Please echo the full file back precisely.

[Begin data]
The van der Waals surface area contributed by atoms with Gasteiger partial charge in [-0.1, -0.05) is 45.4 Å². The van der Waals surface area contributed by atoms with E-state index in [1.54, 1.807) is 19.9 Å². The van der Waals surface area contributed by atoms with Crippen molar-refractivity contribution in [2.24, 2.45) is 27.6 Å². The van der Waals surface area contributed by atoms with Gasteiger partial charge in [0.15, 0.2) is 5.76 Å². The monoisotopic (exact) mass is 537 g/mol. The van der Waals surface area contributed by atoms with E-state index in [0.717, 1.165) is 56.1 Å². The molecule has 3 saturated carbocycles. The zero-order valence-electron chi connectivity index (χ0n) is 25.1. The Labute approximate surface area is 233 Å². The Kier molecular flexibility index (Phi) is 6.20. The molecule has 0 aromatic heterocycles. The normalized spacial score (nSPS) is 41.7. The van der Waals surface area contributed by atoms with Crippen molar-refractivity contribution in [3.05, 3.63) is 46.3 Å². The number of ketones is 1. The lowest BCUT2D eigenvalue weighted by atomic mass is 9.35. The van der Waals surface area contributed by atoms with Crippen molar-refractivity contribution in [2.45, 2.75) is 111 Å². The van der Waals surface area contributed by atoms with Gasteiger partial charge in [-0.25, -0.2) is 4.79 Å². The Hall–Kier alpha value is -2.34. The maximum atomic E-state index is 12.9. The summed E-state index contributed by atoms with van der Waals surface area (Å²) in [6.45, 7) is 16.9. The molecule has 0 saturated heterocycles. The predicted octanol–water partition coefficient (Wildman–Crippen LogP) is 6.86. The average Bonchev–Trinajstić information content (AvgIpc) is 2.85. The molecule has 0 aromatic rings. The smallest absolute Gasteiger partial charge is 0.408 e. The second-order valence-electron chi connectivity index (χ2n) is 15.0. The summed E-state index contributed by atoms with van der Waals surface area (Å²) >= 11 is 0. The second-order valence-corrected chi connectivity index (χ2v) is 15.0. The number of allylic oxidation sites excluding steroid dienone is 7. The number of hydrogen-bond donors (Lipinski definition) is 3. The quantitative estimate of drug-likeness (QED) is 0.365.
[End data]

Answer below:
The van der Waals surface area contributed by atoms with Gasteiger partial charge in [-0.1, -0.05) is 45.4 Å². The van der Waals surface area contributed by atoms with E-state index in [1.54, 1.807) is 19.9 Å². The van der Waals surface area contributed by atoms with Crippen molar-refractivity contribution in [2.24, 2.45) is 27.6 Å². The van der Waals surface area contributed by atoms with Gasteiger partial charge in [0.15, 0.2) is 5.76 Å². The monoisotopic (exact) mass is 537 g/mol. The van der Waals surface area contributed by atoms with E-state index in [0.717, 1.165) is 56.1 Å². The molecule has 3 saturated carbocycles. The zero-order valence-electron chi connectivity index (χ0n) is 25.1. The Labute approximate surface area is 233 Å². The Kier molecular flexibility index (Phi) is 6.20. The molecule has 0 aromatic heterocycles. The normalized spacial score (nSPS) is 41.7. The van der Waals surface area contributed by atoms with Crippen molar-refractivity contribution in [3.05, 3.63) is 46.3 Å². The number of ketones is 1. The lowest BCUT2D eigenvalue weighted by atomic mass is 9.35. The van der Waals surface area contributed by atoms with Crippen molar-refractivity contribution in [2.45, 2.75) is 111 Å². The van der Waals surface area contributed by atoms with Gasteiger partial charge in [-0.25, -0.2) is 4.79 Å². The Hall–Kier alpha value is -2.34. The maximum atomic E-state index is 12.9. The summed E-state index contributed by atoms with van der Waals surface area (Å²) in [6.45, 7) is 16.9. The molecule has 0 saturated heterocycles. The predicted octanol–water partition coefficient (Wildman–Crippen LogP) is 6.86. The average Bonchev–Trinajstić information content (AvgIpc) is 2.85. The molecule has 0 aromatic rings. The smallest absolute Gasteiger partial charge is 0.408 e. The second-order valence-electron chi connectivity index (χ2n) is 15.0. The summed E-state index contributed by atoms with van der Waals surface area (Å²) >= 11 is 0. The second-order valence-corrected chi connectivity index (χ2v) is 15.0. The number of allylic oxidation sites excluding steroid dienone is 7. The number of hydrogen-bond donors (Lipinski definition) is 3. The quantitative estimate of drug-likeness (QED) is 0.365.